Romantic comedies: We all know them, but not everyone loves them.

Whether you’ve watched one or 500 of these perfectly imperfect, expertly curated love stories, you could probably recite the narrative structure in your sleep.

Movies with the rom-com label typically follow a specific formula. They feature two strangers who are bound to fall in love but are stopped by some sort of obstacle. Against all odds, they find a way to be together. The ensemble cast typically includes the best friend, the parental figure who offers advice, a side character who provides comic relief and lots of coincidental situations that seem way too good to be true.

Critics of rom-coms tend to argue against shallow, one-sided characters, scenarios that would never happen in real life and the stereotypical happy endings, themes and narratives that aren’t exactly the most groundbreaking.

Each genre of film, whether it be comedy, horror or anything in between, tends to conjure up stereotypes of its viewers. Because rom-coms are often generalized as meaningless fluff, it seems as though some people try to hide the fact that they’ve watched a romance film and will go to extreme lengths to deny the fact they might have actually enjoyed it.

In my film analysis class, when my professor asked if anyone watched romantic comedies, only a few raised hands, and the room was filled with blank stares. It wasn’t until the online discussion board posts that students owned up to their rom-com-watching habits as if they were confessing to illegal activity.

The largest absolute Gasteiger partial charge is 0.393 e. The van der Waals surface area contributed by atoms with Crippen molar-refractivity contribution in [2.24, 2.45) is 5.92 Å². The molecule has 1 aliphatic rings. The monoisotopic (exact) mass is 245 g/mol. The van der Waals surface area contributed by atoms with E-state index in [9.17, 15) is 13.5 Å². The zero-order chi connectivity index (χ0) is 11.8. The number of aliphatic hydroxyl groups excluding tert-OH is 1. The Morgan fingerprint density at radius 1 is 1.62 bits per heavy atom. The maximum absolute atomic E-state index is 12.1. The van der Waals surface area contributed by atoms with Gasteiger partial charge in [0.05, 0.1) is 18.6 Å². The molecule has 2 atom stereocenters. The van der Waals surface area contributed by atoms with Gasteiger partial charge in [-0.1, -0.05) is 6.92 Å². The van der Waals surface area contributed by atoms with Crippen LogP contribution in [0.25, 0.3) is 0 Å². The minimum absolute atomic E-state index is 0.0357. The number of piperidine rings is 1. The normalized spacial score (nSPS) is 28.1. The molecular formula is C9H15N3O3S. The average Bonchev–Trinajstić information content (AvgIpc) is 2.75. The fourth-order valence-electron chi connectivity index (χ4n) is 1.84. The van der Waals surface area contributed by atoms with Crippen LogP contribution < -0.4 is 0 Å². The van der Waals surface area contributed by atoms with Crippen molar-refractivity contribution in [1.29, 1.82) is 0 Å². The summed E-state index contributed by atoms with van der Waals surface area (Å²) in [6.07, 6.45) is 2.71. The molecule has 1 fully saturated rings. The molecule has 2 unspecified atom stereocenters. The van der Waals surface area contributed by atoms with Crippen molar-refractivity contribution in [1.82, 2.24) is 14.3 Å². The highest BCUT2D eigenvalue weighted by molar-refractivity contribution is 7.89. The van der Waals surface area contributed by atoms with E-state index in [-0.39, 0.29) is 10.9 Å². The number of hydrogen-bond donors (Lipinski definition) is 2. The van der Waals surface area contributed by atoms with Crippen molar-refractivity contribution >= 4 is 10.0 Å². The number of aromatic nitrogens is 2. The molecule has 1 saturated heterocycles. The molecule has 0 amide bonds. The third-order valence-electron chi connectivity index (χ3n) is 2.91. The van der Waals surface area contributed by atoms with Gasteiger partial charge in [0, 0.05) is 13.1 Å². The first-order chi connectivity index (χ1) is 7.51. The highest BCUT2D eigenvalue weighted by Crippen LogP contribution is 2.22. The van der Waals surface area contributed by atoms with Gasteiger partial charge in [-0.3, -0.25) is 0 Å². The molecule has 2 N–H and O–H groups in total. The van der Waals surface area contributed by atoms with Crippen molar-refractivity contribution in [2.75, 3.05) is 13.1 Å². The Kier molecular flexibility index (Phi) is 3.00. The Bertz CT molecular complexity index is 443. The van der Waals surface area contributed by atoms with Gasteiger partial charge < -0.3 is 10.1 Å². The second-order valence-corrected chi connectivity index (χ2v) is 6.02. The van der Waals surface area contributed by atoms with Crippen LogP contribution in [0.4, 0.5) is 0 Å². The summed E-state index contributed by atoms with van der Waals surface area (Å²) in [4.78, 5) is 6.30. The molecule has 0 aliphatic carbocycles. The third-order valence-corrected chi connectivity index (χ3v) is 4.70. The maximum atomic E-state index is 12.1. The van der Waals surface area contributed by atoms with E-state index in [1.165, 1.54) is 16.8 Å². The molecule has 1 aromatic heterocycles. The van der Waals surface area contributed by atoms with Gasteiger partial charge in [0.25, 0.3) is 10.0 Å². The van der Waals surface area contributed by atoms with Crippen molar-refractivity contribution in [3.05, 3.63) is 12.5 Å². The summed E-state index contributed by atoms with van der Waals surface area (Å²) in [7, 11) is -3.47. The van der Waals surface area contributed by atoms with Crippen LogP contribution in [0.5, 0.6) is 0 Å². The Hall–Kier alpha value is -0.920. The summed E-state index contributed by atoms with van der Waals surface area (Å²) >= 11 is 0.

The reality is that our film genre preferences reflect societal values of the time. Romantic comedies hit their peak era in the late ’80s through the mid-2000s — and since then, there’s been a decline in the number of rom-coms being produced. Think about it: When was the last time you heard of a new movie that fit the rom-com mold?

What’s caused this rom-com drought, and what does this say about society and how people’s values have shifted? Are we fed up with love stories and happy endings?

One reason for the recent pause in rom-com film production is because the post-9/11 era has led audiences to crave hero figures who can save the world and restore order in a land of confusion and destruction. Eight out of the top 10 highest-grossing films of 2017 were action and adventure films centered around a hero character, according to IMDB.

Aside from the superhero movie boom, I think the slump in romantic comedy production stems from changing views about love, relationships and gender norms.

Despite the genre’s stigma of being exclusively fun and frilly, it has (and has always had) the ability to make commentary about society and culture.

For example, in the 1988 film “Working Girl,” Melanie Griffith’s character, Tess McGill, paints a portrait of urban, corporate women at the time. In the 2008 movie “Baby Mama,” with Tina Fey and Amy Poehler, humor is used to tell a story of surrogacy, showing not every relationship nor romantic situation is cookie-cutter.

Today, screenwriters, producers and directors who dare to create a story about modern love must consider a plethora of societal and technological factors that were unimaginable in the ’80s, let alone a decade ago. We now have things like Snapchat, Tinder and the legalization of same-sex marriage in the U.S. These all came long after the peak period of rom-com production but have the power to be heavy influencers on today’s society.

Are today’s filmmakers wary of delving into the waters of rom-com production for a modern, socially conscious audience who may not buy the boy-meets-girl storyline? Or is Hollywood just too afraid to veer from the action-packed films that create box office booms and fulfill people’s longing for a hero?

As societal norms continue to mold the film industry and our perceptions toward love stories, I hope audiences will recognize and embrace the storytelling power of romantic comedies.

Darcy Schild is a UF journalism junior. Her column focuses of human behavior and sociology.